Great big huge ivy plants all around the base -- like 3 feet high and leaves up to 6 inches long. The vine itself went up and up. Adrenaline surged, must-kill instinct won out though, and I started pulling the thing off. Got it off, then snipped at the base and poured on the Roundup.
There was a whole lot more of that in that area. Looked at my watch (complicated shrugging thing so I didn't touch anything), and it was 2:30, looked again, thinking maybe 10-15 minutes had passed, and it was 3:15. Had to pick up kid at 3:30. Quit, went to staging area, stripped, put clothes in bag, energetically rubbed Tecnu on hands/wrists/forearms (areas I thought were most likely to have gotten exposure), wiped with old dishrag, wrapped self in towel, did more washing upstairs with water, put on new clean clothes, went and picked up sozlet.
Hate to go back out there, but gotta. Made serious headway, anyway.
The Ivy may ramble, but the Ivy can't hide. Nemesis advances.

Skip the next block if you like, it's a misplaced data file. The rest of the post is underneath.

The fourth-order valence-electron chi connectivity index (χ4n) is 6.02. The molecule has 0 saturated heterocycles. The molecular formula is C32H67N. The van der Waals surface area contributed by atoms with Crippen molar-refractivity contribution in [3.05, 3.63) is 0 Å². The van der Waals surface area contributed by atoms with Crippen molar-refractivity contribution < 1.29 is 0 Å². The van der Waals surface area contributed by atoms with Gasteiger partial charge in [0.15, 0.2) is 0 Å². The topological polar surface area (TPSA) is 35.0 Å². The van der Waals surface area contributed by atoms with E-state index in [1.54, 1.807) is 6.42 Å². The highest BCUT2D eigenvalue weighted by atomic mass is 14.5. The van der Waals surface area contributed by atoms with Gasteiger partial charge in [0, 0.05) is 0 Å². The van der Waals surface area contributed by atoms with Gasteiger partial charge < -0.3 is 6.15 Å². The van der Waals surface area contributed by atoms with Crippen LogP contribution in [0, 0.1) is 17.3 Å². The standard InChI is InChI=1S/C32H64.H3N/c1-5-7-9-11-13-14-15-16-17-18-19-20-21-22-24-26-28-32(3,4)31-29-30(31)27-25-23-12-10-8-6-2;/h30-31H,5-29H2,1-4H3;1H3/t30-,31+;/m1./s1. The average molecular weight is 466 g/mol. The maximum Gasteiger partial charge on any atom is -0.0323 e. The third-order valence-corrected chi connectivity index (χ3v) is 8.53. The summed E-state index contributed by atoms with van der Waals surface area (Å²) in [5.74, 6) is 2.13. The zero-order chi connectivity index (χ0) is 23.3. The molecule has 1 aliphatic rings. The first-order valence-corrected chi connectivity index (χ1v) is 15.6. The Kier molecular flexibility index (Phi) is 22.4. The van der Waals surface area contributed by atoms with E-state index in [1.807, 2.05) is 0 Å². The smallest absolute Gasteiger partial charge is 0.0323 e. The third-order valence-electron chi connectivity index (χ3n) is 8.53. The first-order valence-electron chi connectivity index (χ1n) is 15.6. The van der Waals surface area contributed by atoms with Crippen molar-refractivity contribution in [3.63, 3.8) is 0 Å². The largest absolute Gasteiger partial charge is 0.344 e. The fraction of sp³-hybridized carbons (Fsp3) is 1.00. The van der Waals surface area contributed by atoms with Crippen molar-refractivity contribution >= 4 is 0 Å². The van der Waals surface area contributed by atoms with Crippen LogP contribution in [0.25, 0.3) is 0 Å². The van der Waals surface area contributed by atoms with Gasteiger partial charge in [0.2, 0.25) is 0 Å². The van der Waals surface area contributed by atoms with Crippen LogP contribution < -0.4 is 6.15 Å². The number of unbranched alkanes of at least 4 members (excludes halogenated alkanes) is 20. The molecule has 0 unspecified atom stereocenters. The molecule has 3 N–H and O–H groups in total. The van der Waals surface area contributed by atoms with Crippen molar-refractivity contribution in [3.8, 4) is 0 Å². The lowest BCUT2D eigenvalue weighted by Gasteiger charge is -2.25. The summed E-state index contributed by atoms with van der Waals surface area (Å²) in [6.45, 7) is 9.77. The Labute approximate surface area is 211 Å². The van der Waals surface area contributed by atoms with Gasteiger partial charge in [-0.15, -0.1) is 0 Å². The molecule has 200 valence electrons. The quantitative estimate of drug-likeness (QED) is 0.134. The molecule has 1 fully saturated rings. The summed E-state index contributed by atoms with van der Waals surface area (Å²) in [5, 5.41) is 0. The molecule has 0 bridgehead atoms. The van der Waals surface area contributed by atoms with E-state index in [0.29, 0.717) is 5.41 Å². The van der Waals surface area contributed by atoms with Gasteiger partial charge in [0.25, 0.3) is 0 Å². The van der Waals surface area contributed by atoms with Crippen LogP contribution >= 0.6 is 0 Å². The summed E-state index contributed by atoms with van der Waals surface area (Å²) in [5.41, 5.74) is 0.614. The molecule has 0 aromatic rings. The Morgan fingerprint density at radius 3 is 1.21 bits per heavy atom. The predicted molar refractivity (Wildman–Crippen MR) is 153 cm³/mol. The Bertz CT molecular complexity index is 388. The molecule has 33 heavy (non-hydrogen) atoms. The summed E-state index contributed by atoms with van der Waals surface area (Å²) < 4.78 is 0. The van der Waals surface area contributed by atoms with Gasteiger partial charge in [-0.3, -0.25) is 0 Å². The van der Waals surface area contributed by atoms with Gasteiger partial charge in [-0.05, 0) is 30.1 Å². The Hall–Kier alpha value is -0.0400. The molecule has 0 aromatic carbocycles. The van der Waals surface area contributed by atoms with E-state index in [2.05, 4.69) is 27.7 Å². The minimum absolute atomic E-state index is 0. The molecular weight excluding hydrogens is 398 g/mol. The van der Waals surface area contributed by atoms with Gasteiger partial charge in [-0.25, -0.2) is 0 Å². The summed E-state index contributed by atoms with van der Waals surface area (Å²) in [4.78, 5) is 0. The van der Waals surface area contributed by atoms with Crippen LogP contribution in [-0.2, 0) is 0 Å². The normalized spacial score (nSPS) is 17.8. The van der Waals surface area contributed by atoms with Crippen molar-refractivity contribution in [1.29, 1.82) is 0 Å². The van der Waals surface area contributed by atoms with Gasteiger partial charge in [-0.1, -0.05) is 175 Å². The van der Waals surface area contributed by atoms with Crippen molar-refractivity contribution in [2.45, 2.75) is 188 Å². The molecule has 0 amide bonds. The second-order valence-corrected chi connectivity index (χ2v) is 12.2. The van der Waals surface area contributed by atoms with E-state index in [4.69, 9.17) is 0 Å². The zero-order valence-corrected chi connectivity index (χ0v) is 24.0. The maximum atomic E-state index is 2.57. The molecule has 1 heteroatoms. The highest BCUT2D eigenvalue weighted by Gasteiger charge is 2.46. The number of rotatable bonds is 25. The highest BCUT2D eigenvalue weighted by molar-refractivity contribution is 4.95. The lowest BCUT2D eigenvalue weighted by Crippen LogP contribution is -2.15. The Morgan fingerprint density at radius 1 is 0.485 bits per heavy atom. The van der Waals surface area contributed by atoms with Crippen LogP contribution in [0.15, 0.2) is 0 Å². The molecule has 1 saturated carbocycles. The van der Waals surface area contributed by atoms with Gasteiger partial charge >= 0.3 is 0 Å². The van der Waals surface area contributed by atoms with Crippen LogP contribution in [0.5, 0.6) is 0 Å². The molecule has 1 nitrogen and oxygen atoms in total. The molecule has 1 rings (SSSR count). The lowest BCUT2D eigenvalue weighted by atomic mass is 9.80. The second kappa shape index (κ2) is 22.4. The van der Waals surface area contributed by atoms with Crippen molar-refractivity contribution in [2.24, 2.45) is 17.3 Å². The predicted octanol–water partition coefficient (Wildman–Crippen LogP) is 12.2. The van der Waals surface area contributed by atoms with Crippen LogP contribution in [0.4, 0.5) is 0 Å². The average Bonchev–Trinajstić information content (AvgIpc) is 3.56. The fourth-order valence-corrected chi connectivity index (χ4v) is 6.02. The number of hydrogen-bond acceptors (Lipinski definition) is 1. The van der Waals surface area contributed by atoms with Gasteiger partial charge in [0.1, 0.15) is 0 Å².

Right on, Soz! You can do it!
PS - Technu has an "armor" formulation you can put on gloves, wrists, neck, etc, before exposure too. Instead of nuetralizing the urushiol after
it has locked onto the skin, it shields you directly as a leaf brushes against you. Because the oil is nuetralized on contact, it doesn't matter if it gets smeared around onto other things later. It's already been disarmed. I've never gotten a rash when I use Tecnu "armor" just like sunscreen before exposure. You are well prepared!
Scary yard, but you are doing it right.
PPS - I just had a dream about 8-foot poison ivy climbing up the side of my house. The taller they are, the longer they run, the harder they fall!
Sozobe is The Domestifier!
(I've been having nightmares about this too, seriously.)